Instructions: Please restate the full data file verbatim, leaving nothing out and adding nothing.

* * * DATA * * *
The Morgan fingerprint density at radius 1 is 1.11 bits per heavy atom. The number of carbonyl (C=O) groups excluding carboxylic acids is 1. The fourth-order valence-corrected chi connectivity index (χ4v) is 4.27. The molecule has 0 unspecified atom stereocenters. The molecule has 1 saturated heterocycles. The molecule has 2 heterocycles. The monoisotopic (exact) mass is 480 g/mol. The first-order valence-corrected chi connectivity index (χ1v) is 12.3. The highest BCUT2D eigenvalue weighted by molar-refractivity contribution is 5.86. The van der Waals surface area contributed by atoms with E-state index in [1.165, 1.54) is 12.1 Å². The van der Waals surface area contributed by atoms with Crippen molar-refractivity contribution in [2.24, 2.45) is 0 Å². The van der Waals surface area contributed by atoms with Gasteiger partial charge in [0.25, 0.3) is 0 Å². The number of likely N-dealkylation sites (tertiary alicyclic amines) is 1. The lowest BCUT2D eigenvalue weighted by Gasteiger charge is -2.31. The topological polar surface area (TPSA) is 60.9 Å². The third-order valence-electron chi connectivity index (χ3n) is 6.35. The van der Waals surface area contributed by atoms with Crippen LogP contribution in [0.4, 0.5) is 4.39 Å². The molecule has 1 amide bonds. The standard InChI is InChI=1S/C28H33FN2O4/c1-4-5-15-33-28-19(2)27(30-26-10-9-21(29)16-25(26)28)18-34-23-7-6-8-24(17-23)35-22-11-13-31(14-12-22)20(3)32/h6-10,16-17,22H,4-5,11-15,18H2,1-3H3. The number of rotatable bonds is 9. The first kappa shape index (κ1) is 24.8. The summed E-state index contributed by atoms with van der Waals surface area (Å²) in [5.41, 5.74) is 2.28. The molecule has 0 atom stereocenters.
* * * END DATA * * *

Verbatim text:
The Morgan fingerprint density at radius 1 is 1.11 bits per heavy atom. The number of carbonyl (C=O) groups excluding carboxylic acids is 1. The fourth-order valence-corrected chi connectivity index (χ4v) is 4.27. The molecule has 0 unspecified atom stereocenters. The molecule has 1 saturated heterocycles. The molecule has 2 heterocycles. The monoisotopic (exact) mass is 480 g/mol. The first-order valence-corrected chi connectivity index (χ1v) is 12.3. The highest BCUT2D eigenvalue weighted by molar-refractivity contribution is 5.86. The van der Waals surface area contributed by atoms with E-state index in [1.165, 1.54) is 12.1 Å². The van der Waals surface area contributed by atoms with Crippen molar-refractivity contribution in [2.24, 2.45) is 0 Å². The van der Waals surface area contributed by atoms with Gasteiger partial charge in [0.25, 0.3) is 0 Å². The number of likely N-dealkylation sites (tertiary alicyclic amines) is 1. The lowest BCUT2D eigenvalue weighted by Gasteiger charge is -2.31. The topological polar surface area (TPSA) is 60.9 Å². The third-order valence-electron chi connectivity index (χ3n) is 6.35. The van der Waals surface area contributed by atoms with Crippen LogP contribution in [0.4, 0.5) is 4.39 Å². The molecule has 1 amide bonds. The standard InChI is InChI=1S/C28H33FN2O4/c1-4-5-15-33-28-19(2)27(30-26-10-9-21(29)16-25(26)28)18-34-23-7-6-8-24(17-23)35-22-11-13-31(14-12-22)20(3)32/h6-10,16-17,22H,4-5,11-15,18H2,1-3H3. The number of rotatable bonds is 9. The first kappa shape index (κ1) is 24.8. The summed E-state index contributed by atoms with van der Waals surface area (Å²) in [5.41, 5.74) is 2.28. The molecule has 0 atom stereocenters.